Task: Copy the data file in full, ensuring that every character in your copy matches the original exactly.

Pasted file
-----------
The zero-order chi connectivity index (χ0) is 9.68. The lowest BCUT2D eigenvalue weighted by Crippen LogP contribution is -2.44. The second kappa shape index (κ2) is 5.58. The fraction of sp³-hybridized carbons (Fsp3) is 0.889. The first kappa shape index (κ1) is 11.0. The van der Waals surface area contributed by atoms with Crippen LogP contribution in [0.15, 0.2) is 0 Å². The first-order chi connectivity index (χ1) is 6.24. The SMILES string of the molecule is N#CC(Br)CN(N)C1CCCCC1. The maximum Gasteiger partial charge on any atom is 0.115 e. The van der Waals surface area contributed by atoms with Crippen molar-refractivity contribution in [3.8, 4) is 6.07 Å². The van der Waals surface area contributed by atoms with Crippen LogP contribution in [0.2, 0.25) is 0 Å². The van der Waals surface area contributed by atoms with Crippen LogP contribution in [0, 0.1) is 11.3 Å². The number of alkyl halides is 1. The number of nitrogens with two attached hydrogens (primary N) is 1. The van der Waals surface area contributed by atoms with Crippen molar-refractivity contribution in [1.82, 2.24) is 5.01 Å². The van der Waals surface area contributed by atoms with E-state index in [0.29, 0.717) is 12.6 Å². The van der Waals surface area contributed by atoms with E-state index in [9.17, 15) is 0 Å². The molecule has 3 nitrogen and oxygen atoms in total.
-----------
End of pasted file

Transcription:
The zero-order chi connectivity index (χ0) is 9.68. The lowest BCUT2D eigenvalue weighted by Crippen LogP contribution is -2.44. The second kappa shape index (κ2) is 5.58. The fraction of sp³-hybridized carbons (Fsp3) is 0.889. The first kappa shape index (κ1) is 11.0. The van der Waals surface area contributed by atoms with Crippen LogP contribution in [0.15, 0.2) is 0 Å². The first-order chi connectivity index (χ1) is 6.24. The SMILES string of the molecule is N#CC(Br)CN(N)C1CCCCC1. The maximum Gasteiger partial charge on any atom is 0.115 e. The van der Waals surface area contributed by atoms with Crippen molar-refractivity contribution in [3.8, 4) is 6.07 Å². The van der Waals surface area contributed by atoms with Crippen LogP contribution in [0.2, 0.25) is 0 Å². The van der Waals surface area contributed by atoms with Crippen LogP contribution in [0, 0.1) is 11.3 Å². The number of alkyl halides is 1. The number of nitrogens with two attached hydrogens (primary N) is 1. The van der Waals surface area contributed by atoms with Crippen molar-refractivity contribution in [1.82, 2.24) is 5.01 Å². The van der Waals surface area contributed by atoms with E-state index in [0.29, 0.717) is 12.6 Å². The van der Waals surface area contributed by atoms with E-state index in [9.17, 15) is 0 Å². The molecule has 3 nitrogen and oxygen atoms in total.